Is there a principled way to estimate factor scores when you have ordinal, discrete variables.

I have $n$ ordinal, discrete, variables. If I make the assumption that underlying each response is a continuous, normally distributed variable, then I can calculate an $n\times n$ polychoric correlation matrix. I can then run a factor analysis on this matrix and get factor loadings for each variable.

How can I combine the factor loadings and the variables to estimate the factor scores. The typical ways to estimate scores would appear to require that I treat the ordinal data as interval.

I suppose I might need to dig deeper into the guts of polychoric correlation to figure out a link function.


3 Answers 3


The 'principled' approach (that is to say the a priori defensible approach that may not empirically make much difference) is to use a graded response model, a rather useful member of the IRT family often used for Likert type items. The R package ltm makes this very straightforward.

You're then assuming there is a ordinal logistic regression relationship between the unobserved trait and each of your indicators. Choosing this model class allows you to take the ordinal nature of the indicators seriously and provides information about what part of the trait each item is most informative about. Like factor analysis, it gives you a standard error for the score, although FA people seem to ignore these for some reason.

On the other hand, choosing this model class limits your ability to do all the classic factor analysis stuff like rotating things until you like the look of them. I think this is a plus, but reasonable people disagree. If you're doing that sort of thing to find out how many 'scales' you have, you'll want to look at the Mokken procedures that try to identify scales, since the FA 'fit another dimension and rotate to simple structure' won't work.

  • $\begingroup$ +1 but what would be the rationale for considering a rotation when the GRM actually assumes an unidimensional scale? $\endgroup$
    – chl
    Commented Dec 15, 2010 at 20:00
  • $\begingroup$ @chl The thought was that some people rotate to simple structure to be able to say things like 'indicators 1-4 measure one thing and indicators 5-11 measure something else' on the basis of the rotated loadings. The related but not quite identical thought with the IRT approach would be to say things like: 'this Mokken procedure tells me there's a scale underlying indicators 1-4 and another one underneath 5-11 so I'll apply my graded response model to each subset separately'. Hope that makes better sense. $\endgroup$ Commented Dec 15, 2010 at 22:27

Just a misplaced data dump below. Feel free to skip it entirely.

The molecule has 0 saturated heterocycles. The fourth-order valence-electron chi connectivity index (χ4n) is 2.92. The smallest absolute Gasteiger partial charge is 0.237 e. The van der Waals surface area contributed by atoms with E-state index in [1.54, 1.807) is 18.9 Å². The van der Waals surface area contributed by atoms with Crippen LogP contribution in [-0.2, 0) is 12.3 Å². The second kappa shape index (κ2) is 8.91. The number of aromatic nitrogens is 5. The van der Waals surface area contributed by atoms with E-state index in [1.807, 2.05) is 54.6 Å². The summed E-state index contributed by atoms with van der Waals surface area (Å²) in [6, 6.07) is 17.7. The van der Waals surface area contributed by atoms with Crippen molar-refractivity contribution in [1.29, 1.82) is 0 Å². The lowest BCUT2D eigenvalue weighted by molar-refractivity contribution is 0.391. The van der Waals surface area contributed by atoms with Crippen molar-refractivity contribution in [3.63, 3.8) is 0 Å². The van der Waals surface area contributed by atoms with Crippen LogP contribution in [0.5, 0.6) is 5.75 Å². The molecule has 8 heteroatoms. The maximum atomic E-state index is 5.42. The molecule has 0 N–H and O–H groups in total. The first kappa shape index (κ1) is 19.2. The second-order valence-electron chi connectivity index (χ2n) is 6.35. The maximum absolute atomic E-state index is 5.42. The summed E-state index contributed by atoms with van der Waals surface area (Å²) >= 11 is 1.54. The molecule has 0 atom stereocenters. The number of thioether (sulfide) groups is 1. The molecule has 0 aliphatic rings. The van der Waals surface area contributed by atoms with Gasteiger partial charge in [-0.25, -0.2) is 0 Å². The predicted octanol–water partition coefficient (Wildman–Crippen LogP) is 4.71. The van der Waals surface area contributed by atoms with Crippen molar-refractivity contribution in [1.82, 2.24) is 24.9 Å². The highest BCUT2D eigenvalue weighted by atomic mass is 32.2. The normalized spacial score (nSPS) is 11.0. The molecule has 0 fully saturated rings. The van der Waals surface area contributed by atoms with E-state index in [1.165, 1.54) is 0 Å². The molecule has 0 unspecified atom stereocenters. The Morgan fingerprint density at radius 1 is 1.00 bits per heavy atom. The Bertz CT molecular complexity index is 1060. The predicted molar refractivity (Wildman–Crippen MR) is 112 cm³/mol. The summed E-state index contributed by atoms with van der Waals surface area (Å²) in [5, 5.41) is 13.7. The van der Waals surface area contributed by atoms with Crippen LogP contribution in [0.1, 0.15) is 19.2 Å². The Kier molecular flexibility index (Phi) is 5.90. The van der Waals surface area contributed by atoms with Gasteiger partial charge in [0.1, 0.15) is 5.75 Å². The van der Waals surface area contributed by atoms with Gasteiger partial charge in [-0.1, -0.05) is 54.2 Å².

• $\begingroup$ Yes, indeed. Thanks for clarifying what I've extrapolated from your last sentence. Still we have no way of linking each latent trait if it happens they are truly correlated (unless looking at MIRT). $\endgroup$
    – chl
    Commented Dec 15, 2010 at 23:48

It's commonplace to extract factor scores from ordinal-variable indicators. Researchers using likert measures do it all the time. Because factor scores are based on covariance, it's usually not that big a deal that the "intervals" might not be uniform within and across items, particularly if the items are comparable & use reasonably-compact scales (e.g., 5 or 7 pt "agree/disagree" likert items): all the subjects are responding to the same items, and if the items are indeed valid measures of some latent variable, the responses should should display a uniform covariance pattern. See Gorsuch, R. L. (1983). Factor Analysis. Hillsdale, NJ: Lawrence Erlbaum. 2nd. ed., pp. 119-20. But if bothers you to assume the responses for you ordinal variables are linear -- or even more important, if you want factor scores that aren't linear but reflect recurring nonlinear associations among categorical items (as you would be doing if your variables were nominal or qualitative)-- you should use a nonlinear scaling alternative to conventional factor analysis, such as latent class analysis or item response theory. (There is of course a family resemblance between this query and your query on use of ordinal predictors in logit regression models; maybe I can once again inspire chi or someone else who knows more than I to treat us to an even more fine-grained account of why you needn't worry-- or maybe why you should.)


Can I just clarify something here please, do you have items scored on different scales you need to pre-process and combine (interval, ordinal, nominal), or are you looking to do a factor analysis on just ordinal scale variables?

If it is the latter - here is one approach.


(note this link is now dead). There are other vignettes up, but not this one.

  • 1
    $\begingroup$ Here is a mirrored version of the original vignette, in case it helps: bit.ly/x6eI4x. $\endgroup$
    – chl
    Commented Mar 15, 2012 at 14:57
  • $\begingroup$ That code does not seem to be implemented $\endgroup$
    – fgregg
    Commented Jun 15, 2013 at 19:38

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